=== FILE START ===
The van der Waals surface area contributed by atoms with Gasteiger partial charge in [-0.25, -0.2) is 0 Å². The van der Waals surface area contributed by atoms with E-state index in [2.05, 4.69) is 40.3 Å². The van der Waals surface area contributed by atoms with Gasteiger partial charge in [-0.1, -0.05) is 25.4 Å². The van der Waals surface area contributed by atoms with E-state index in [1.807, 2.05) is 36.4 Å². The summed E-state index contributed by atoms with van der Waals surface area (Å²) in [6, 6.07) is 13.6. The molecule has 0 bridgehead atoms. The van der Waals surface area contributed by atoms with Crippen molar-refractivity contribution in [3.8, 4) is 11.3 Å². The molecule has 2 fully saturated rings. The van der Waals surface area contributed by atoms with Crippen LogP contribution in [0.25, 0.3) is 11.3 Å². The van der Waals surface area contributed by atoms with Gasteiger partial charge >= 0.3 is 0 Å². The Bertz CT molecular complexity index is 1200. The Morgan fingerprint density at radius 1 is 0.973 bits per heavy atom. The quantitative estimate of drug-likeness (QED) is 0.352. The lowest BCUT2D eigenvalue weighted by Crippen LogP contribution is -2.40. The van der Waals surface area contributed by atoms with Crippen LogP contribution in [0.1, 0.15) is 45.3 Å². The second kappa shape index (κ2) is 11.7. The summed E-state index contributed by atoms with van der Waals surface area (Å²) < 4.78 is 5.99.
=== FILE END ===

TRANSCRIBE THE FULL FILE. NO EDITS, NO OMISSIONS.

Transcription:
The van der Waals surface area contributed by atoms with Gasteiger partial charge in [-0.25, -0.2) is 0 Å². The van der Waals surface area contributed by atoms with E-state index in [2.05, 4.69) is 40.3 Å². The van der Waals surface area contributed by atoms with Gasteiger partial charge in [-0.1, -0.05) is 25.4 Å². The van der Waals surface area contributed by atoms with E-state index in [1.807, 2.05) is 36.4 Å². The summed E-state index contributed by atoms with van der Waals surface area (Å²) in [6, 6.07) is 13.6. The molecule has 0 bridgehead atoms. The van der Waals surface area contributed by atoms with Crippen molar-refractivity contribution in [3.8, 4) is 11.3 Å². The molecule has 2 fully saturated rings. The van der Waals surface area contributed by atoms with Crippen LogP contribution in [0.25, 0.3) is 11.3 Å². The van der Waals surface area contributed by atoms with Gasteiger partial charge >= 0.3 is 0 Å². The Bertz CT molecular complexity index is 1200. The Morgan fingerprint density at radius 1 is 0.973 bits per heavy atom. The quantitative estimate of drug-likeness (QED) is 0.352. The lowest BCUT2D eigenvalue weighted by Crippen LogP contribution is -2.40. The van der Waals surface area contributed by atoms with Crippen LogP contribution in [0.1, 0.15) is 45.3 Å². The second kappa shape index (κ2) is 11.7. The summed E-state index contributed by atoms with van der Waals surface area (Å²) < 4.78 is 5.99.